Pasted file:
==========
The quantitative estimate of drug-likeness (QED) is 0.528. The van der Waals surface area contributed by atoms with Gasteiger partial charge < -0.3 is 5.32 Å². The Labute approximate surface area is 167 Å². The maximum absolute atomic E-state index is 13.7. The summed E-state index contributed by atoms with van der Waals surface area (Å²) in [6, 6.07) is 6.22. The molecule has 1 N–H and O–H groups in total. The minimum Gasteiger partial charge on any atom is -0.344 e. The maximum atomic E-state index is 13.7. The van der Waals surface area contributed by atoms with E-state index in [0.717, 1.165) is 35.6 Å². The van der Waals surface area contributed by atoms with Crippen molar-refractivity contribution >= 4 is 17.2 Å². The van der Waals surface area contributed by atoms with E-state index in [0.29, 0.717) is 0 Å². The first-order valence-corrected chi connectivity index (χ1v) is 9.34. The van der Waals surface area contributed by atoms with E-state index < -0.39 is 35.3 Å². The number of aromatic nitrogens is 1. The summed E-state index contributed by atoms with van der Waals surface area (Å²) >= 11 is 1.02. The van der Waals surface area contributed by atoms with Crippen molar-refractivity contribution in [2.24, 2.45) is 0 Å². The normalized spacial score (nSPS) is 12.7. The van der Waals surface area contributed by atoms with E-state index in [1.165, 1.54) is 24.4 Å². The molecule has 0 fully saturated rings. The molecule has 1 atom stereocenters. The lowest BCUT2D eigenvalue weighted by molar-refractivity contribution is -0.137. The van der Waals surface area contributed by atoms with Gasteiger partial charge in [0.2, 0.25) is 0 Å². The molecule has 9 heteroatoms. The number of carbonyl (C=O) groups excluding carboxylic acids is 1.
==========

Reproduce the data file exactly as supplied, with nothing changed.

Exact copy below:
The quantitative estimate of drug-likeness (QED) is 0.528. The van der Waals surface area contributed by atoms with Gasteiger partial charge < -0.3 is 5.32 Å². The Labute approximate surface area is 167 Å². The maximum absolute atomic E-state index is 13.7. The summed E-state index contributed by atoms with van der Waals surface area (Å²) in [6, 6.07) is 6.22. The molecule has 1 N–H and O–H groups in total. The minimum Gasteiger partial charge on any atom is -0.344 e. The maximum atomic E-state index is 13.7. The van der Waals surface area contributed by atoms with E-state index in [0.717, 1.165) is 35.6 Å². The van der Waals surface area contributed by atoms with Crippen molar-refractivity contribution >= 4 is 17.2 Å². The van der Waals surface area contributed by atoms with E-state index in [0.29, 0.717) is 0 Å². The first-order valence-corrected chi connectivity index (χ1v) is 9.34. The van der Waals surface area contributed by atoms with E-state index < -0.39 is 35.3 Å². The number of aromatic nitrogens is 1. The summed E-state index contributed by atoms with van der Waals surface area (Å²) >= 11 is 1.02. The van der Waals surface area contributed by atoms with Crippen molar-refractivity contribution in [2.24, 2.45) is 0 Å². The normalized spacial score (nSPS) is 12.7. The van der Waals surface area contributed by atoms with E-state index in [1.165, 1.54) is 24.4 Å². The molecule has 0 fully saturated rings. The molecule has 1 atom stereocenters. The lowest BCUT2D eigenvalue weighted by molar-refractivity contribution is -0.137. The van der Waals surface area contributed by atoms with Gasteiger partial charge in [0.2, 0.25) is 0 Å². The molecule has 9 heteroatoms. The number of carbonyl (C=O) groups excluding carboxylic acids is 1.